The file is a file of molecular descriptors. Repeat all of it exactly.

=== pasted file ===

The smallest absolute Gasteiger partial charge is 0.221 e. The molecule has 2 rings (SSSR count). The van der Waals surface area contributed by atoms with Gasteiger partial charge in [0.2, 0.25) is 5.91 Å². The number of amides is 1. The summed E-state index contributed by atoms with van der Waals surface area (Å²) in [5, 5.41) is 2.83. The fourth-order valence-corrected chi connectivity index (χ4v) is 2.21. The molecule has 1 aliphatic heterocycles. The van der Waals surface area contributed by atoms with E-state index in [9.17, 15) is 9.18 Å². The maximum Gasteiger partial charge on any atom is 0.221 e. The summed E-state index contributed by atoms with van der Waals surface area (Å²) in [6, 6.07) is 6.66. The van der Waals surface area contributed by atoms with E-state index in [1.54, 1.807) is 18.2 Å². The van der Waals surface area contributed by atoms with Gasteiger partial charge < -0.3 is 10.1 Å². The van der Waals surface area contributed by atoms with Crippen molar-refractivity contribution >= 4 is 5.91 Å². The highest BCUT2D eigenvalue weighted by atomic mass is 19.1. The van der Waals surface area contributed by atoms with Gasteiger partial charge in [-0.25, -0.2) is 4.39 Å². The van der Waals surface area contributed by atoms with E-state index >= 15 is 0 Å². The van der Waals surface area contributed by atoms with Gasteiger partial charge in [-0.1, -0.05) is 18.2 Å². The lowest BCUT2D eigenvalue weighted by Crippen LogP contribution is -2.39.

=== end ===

The smallest absolute Gasteiger partial charge is 0.221 e. The molecule has 2 rings (SSSR count). The van der Waals surface area contributed by atoms with Gasteiger partial charge in [0.2, 0.25) is 5.91 Å². The number of amides is 1. The summed E-state index contributed by atoms with van der Waals surface area (Å²) in [5, 5.41) is 2.83. The fourth-order valence-corrected chi connectivity index (χ4v) is 2.21. The molecule has 1 aliphatic heterocycles. The van der Waals surface area contributed by atoms with E-state index in [9.17, 15) is 9.18 Å². The maximum Gasteiger partial charge on any atom is 0.221 e. The summed E-state index contributed by atoms with van der Waals surface area (Å²) in [6, 6.07) is 6.66. The van der Waals surface area contributed by atoms with E-state index in [1.54, 1.807) is 18.2 Å². The van der Waals surface area contributed by atoms with Gasteiger partial charge < -0.3 is 10.1 Å². The van der Waals surface area contributed by atoms with Crippen molar-refractivity contribution >= 4 is 5.91 Å². The highest BCUT2D eigenvalue weighted by atomic mass is 19.1. The van der Waals surface area contributed by atoms with Gasteiger partial charge in [-0.25, -0.2) is 4.39 Å². The van der Waals surface area contributed by atoms with E-state index >= 15 is 0 Å². The van der Waals surface area contributed by atoms with Gasteiger partial charge in [-0.1, -0.05) is 18.2 Å². The lowest BCUT2D eigenvalue weighted by Crippen LogP contribution is -2.39.